Combined Reviews: The Marsh Birds by Eva Sallis

marsh_birds.jpg Reviews of The Marsh Birds by Eva Sallis.

As usual, Australian book reviews of this novel on the web are few and far between. The best of the ones available is by Lisa Gorton in "The Age".

"If we didn't have detention centres in the desert where incarcerated children have gone on hunger strike, sewing their lips together, you might have said that Eva Sallis' story of a young Iraqi refugee was improbably bleak. If we didn't hear of bureaucratic bungles in our detention centres, day after day, you might have complained that her account of how the system failed him beggared belief...

"In Proust's study of memory, In Search of Lost Time, he asks: "How could a purely descriptive literature have any value at all, when reality lies hidden beneath the surface of little things of the sort it documents . . ? "He argues for a literature that records what you might call the interior life - what he calls the true life - of people. The Marsh Birds, on the other hand, is insistently and convincingly topical; committed to setting out how politics affects individual lives in inescapable ways. And surely, if it can help to dismantle Australia's practices of detention, it will have value."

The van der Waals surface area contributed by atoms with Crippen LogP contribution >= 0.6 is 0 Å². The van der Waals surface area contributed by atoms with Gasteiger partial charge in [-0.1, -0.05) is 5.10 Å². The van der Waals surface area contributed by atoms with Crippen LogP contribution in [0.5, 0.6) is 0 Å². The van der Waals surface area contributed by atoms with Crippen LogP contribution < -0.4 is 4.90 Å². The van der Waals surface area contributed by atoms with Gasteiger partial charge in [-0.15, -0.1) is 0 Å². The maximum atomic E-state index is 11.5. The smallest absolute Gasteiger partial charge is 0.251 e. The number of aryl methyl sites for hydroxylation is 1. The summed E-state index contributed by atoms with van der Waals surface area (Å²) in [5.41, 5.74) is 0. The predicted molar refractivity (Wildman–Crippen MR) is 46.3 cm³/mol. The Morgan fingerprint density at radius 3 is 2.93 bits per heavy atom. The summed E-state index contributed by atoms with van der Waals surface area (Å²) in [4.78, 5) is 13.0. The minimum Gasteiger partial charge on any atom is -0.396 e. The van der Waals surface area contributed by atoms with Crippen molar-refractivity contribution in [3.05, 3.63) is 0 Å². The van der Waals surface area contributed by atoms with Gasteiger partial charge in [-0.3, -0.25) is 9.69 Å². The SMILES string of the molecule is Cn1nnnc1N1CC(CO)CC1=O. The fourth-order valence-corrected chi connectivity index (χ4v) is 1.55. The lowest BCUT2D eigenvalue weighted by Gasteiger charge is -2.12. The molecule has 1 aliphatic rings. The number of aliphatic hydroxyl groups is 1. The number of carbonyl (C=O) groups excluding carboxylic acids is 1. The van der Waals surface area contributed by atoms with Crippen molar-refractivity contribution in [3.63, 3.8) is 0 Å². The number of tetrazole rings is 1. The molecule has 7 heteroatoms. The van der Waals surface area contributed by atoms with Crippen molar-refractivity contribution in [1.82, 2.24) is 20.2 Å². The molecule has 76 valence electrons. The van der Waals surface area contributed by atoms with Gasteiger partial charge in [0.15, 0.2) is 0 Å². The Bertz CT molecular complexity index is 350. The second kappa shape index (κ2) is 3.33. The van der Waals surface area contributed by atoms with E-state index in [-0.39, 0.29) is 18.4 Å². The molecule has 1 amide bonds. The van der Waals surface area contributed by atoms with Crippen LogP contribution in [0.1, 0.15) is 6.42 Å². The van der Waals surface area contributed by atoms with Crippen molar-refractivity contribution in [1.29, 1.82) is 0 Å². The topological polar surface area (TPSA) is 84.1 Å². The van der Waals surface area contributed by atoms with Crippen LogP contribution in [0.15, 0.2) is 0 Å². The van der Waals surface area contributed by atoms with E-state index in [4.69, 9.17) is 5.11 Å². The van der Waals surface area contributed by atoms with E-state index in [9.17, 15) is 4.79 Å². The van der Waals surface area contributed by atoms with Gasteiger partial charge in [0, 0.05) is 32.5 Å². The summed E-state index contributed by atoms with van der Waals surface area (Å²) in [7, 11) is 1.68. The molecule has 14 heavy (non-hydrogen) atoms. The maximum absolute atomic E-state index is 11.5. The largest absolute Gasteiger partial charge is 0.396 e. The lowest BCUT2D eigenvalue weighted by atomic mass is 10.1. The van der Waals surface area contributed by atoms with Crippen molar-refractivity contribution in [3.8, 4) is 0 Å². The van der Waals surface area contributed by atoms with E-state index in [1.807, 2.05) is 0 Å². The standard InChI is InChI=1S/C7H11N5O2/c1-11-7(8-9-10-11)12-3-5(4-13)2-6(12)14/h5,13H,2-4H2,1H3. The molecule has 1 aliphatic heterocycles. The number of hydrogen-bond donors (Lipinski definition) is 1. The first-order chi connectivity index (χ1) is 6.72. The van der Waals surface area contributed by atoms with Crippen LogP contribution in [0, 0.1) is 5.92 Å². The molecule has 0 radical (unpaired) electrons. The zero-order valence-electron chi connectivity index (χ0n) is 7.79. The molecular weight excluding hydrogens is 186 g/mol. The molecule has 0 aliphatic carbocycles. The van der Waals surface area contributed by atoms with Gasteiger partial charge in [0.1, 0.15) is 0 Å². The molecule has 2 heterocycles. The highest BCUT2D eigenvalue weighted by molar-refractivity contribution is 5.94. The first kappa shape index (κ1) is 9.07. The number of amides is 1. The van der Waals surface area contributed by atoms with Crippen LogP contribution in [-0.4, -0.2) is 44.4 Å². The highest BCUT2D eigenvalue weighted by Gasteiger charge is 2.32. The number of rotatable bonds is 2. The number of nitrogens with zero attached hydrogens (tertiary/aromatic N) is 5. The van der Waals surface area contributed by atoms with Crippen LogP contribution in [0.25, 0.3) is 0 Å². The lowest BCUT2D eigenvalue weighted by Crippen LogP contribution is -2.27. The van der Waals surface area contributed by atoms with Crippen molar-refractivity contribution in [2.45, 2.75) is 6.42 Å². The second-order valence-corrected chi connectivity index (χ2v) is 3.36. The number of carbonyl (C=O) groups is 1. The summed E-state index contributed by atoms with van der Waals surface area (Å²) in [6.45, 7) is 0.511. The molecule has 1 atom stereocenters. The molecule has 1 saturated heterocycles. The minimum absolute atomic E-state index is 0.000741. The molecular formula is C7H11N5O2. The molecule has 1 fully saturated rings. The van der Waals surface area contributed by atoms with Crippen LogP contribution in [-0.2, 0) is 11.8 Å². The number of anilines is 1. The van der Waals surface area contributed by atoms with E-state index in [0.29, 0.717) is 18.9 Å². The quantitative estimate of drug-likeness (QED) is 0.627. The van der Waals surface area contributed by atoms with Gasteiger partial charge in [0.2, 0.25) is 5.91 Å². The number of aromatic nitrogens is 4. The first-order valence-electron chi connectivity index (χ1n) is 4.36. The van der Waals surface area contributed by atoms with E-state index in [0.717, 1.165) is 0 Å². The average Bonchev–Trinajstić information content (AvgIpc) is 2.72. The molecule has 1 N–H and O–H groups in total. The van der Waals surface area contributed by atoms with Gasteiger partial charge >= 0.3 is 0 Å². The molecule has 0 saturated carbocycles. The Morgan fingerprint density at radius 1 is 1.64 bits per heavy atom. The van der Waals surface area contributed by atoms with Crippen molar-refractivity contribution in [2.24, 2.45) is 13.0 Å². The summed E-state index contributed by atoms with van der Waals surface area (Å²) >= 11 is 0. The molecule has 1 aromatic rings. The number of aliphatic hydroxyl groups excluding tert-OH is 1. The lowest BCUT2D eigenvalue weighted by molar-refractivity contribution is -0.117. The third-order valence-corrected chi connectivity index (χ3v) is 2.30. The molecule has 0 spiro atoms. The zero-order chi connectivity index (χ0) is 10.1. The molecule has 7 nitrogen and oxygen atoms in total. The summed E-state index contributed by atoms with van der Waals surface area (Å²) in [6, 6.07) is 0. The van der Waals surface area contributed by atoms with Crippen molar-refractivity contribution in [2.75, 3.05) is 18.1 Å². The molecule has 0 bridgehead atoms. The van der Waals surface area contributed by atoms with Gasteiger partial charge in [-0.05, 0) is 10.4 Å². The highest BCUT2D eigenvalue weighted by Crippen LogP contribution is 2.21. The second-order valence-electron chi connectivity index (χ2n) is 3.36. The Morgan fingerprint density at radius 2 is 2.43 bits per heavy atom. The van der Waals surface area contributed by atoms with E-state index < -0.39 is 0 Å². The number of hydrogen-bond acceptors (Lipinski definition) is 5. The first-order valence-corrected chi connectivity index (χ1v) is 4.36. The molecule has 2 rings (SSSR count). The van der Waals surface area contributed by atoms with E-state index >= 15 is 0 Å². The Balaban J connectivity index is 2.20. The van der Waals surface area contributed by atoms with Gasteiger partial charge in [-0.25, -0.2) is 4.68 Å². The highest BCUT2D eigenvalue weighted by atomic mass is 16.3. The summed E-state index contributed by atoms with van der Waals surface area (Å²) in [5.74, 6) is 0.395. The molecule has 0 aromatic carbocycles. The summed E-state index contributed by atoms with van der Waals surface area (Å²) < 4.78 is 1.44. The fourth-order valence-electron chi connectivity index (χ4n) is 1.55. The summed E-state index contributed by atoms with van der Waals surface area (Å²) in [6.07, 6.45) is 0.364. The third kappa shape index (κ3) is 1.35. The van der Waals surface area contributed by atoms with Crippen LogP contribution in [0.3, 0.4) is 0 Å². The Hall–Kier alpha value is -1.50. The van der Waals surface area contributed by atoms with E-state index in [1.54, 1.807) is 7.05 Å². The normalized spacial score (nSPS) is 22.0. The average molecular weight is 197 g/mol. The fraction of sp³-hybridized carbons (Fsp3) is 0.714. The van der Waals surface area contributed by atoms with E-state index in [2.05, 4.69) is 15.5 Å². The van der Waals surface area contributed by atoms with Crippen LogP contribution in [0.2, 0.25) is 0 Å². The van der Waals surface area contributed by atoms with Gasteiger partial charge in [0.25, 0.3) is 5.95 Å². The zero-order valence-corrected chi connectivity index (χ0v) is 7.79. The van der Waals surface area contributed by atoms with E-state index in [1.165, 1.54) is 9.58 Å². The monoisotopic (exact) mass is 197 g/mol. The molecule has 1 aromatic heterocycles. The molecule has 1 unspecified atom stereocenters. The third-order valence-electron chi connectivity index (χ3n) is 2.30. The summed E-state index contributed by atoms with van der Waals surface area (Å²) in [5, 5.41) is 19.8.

In "The Weekend Australian", Elizabeth Meryment states that the novel "does exactly what good art should do: it questions, probes, illuminates and humanises a topical moral and social issue. This book is an important contribution to the national debate about our Government's treatment of asylum-seekers." Which is pretty much a ringing endorsement: "this is a tightly woven tale, beautifully narrated, genuine and believable."

You can also read what Sallis has to say about the motivations behind her writing on the Australian School Library Association site.

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This page contains a single entry by Perry Middlemiss published on October 26, 2005 2:54 PM.

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